Only combatants, not civilians, were struck in an airstrike this week in Ethiopia’s Tigray region, the country’s military spokesman said on Thursday.
Colonel Getnet Adane told Reuters in an interview in Addis Ababa that the combatants in the town of Togoga were dressed in civilian clothes.
An airstrike killed at least 43 people in the town on Tuesday, a medical official told Reuters. The strike took place after residents said new fighting had flared in recent days north of the regional capital Mekelle.
A resident of the town told Reuters on Wednesday that the airstrike a day earlier had hit a market in the town west of Mekelle at around 1 p.m. That resident also said that her 2-year-old daughter had been injured in the attack.
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The military spokesman said the combatants were not inside the market but had gathered in the town to commemorate the anniversary of the bombing of another town in Tigray, Hawzen, in 1988. That attack, by Ethiopia’s then-ruling Communist leaders, killed hundreds of people and is widely commemorated in Tigray.
The spokesman said he did not have the death toll from the strike but that it would come soon.
The military has been battling forces loyal to the Tigray People’s Liberation Front (TPLF), the region’s former ruling party, since November. Fighting has displaced 2 million people, and the United Nations has warned of a possible famine.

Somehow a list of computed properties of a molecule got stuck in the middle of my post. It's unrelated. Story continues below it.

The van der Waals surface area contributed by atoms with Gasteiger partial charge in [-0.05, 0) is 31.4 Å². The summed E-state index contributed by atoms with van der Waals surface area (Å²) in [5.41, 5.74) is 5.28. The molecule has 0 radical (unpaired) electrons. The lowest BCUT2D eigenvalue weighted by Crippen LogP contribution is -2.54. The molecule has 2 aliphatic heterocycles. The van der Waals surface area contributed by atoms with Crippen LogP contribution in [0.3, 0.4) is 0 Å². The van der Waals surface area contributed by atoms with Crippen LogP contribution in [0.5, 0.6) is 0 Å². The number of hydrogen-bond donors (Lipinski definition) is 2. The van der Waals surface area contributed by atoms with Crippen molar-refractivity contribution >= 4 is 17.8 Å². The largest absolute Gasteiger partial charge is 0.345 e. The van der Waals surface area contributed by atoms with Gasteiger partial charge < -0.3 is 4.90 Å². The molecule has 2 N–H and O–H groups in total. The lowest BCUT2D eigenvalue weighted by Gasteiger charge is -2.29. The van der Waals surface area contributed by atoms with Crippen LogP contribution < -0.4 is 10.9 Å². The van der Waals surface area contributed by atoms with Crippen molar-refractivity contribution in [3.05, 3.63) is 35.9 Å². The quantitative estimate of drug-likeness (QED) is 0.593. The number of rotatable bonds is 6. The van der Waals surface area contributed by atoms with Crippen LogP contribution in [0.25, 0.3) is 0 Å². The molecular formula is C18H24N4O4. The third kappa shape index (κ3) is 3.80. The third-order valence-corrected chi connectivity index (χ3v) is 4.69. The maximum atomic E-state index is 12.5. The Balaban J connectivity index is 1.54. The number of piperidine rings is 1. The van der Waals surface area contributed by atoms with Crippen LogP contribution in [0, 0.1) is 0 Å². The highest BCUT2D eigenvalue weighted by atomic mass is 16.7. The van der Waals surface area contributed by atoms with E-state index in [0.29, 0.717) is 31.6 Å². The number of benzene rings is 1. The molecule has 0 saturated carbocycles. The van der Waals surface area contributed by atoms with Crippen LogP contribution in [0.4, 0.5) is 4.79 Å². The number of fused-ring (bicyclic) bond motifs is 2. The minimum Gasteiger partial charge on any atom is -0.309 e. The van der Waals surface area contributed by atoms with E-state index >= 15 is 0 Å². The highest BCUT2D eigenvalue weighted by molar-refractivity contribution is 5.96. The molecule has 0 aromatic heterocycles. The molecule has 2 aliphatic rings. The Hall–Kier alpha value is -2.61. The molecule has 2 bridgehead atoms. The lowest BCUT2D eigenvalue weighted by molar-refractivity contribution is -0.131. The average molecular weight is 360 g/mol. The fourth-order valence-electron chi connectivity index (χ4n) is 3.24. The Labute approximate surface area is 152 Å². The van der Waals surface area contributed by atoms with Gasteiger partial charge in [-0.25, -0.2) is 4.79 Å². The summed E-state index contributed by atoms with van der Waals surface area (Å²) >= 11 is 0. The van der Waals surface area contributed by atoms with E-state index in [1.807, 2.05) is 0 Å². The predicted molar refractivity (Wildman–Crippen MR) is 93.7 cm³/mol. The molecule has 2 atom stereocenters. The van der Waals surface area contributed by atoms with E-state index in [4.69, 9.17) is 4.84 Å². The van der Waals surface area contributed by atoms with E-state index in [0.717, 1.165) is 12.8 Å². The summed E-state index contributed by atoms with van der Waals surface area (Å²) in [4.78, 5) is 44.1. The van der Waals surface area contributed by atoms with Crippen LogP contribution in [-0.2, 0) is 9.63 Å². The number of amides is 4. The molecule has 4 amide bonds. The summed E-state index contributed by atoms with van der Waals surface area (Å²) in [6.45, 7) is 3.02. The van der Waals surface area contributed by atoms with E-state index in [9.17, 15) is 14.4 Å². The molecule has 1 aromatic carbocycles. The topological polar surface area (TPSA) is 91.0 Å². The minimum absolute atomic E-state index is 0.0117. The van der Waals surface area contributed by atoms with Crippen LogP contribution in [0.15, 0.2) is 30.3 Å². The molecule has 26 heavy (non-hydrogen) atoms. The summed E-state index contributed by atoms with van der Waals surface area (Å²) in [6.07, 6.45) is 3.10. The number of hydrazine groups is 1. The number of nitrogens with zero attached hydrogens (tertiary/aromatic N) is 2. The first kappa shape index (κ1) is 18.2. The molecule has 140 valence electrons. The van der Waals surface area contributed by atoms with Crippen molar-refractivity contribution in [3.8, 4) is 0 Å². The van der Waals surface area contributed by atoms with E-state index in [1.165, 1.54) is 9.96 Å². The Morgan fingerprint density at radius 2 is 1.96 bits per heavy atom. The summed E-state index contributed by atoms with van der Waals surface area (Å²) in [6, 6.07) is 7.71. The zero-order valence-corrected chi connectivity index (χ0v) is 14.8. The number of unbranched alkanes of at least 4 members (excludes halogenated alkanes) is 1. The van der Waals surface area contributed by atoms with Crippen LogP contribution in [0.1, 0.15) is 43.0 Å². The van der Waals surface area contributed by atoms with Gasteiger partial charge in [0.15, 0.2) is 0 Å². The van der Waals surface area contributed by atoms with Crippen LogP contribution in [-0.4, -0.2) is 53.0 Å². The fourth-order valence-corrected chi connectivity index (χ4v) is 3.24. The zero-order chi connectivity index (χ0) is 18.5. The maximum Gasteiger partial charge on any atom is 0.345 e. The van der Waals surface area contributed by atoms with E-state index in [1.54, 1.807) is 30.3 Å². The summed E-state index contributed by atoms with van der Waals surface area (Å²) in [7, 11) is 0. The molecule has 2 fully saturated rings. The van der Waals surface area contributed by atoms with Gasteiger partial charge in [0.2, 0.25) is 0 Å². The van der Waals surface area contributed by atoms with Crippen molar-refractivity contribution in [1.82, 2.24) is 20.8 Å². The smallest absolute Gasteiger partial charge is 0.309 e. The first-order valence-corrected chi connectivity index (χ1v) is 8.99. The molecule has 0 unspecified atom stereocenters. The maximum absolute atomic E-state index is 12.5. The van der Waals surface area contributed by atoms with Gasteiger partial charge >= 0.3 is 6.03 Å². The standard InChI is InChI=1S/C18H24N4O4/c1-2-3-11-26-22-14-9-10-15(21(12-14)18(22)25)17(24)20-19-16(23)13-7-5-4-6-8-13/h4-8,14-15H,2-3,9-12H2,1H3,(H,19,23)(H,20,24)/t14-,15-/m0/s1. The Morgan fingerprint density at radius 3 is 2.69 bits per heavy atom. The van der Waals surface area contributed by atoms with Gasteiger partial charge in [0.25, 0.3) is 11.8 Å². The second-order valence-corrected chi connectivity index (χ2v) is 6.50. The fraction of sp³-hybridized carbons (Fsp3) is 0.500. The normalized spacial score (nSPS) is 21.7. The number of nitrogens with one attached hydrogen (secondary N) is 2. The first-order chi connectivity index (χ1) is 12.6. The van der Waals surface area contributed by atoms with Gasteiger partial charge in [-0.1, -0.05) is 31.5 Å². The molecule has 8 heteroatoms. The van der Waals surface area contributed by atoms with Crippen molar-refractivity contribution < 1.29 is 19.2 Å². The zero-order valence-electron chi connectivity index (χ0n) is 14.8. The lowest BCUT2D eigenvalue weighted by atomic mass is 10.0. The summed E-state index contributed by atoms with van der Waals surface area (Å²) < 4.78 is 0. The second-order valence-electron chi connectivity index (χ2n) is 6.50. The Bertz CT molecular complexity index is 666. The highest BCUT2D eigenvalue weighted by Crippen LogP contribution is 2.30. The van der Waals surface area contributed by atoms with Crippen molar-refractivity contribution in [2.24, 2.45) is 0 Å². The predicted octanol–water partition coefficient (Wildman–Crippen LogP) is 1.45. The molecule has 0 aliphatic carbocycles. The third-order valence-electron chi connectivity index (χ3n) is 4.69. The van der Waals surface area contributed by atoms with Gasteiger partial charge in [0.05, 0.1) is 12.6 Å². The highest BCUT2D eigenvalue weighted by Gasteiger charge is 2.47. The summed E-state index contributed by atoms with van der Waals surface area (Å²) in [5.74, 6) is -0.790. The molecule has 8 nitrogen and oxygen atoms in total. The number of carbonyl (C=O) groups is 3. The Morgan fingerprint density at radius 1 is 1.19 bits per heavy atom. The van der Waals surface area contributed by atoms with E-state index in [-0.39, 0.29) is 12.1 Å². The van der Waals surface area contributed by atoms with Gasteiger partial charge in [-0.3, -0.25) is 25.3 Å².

Asked about children injured in Tuesday’s attack, the spokesman said the TPLF uses propaganda and is known for faking injuries. He also said that doctors quoted by the media are not “real doctors”.
The remarks were the first acknowledgement by the military of the airstrike, which came after residents said new fighting had flared in recent days north of Tigray’s regional capital Mekelle.
Previously, Getnet, the military spokesman, had declined to confirm or deny the incident, saying airstrikes were a common military tactic and that government forces do not target civilians.
The airstrike took place as Ethiopian officials counted ballots from national and regional parliamentary elections held this week in seven of the nation’s 10 regions.
No voting was held in Tigray, and security concerns and problems with ballot papers also delayed voting in two other regions.
BBC has reported a medical doctor at Aider hospital saying at least 60 people were killed and more than 40 were injured. There are fears the numbers will increase further.
“We are treating dozens of people, including a two-year-old child left injured by the airstrike,” a doctor told BBC.
Medical personnel told Reuters the Ethiopian military blocked them from reaching the site of the attack to help others left behind.
A 16-year-old boy who spoke to BBC from the hospital claimed he was struck in the hand by shrapnel then he saw several people thrown on the ground. He said that the airstrike killed a man he knew.
Ethiopia's army said the strikes were against military targets.
"We never carried out an airstrike on the marketplace. How is this possible? The army is capable of accurately hitting its targets. We conducted airstrikes, but only on certain targets," a spokeswoman said.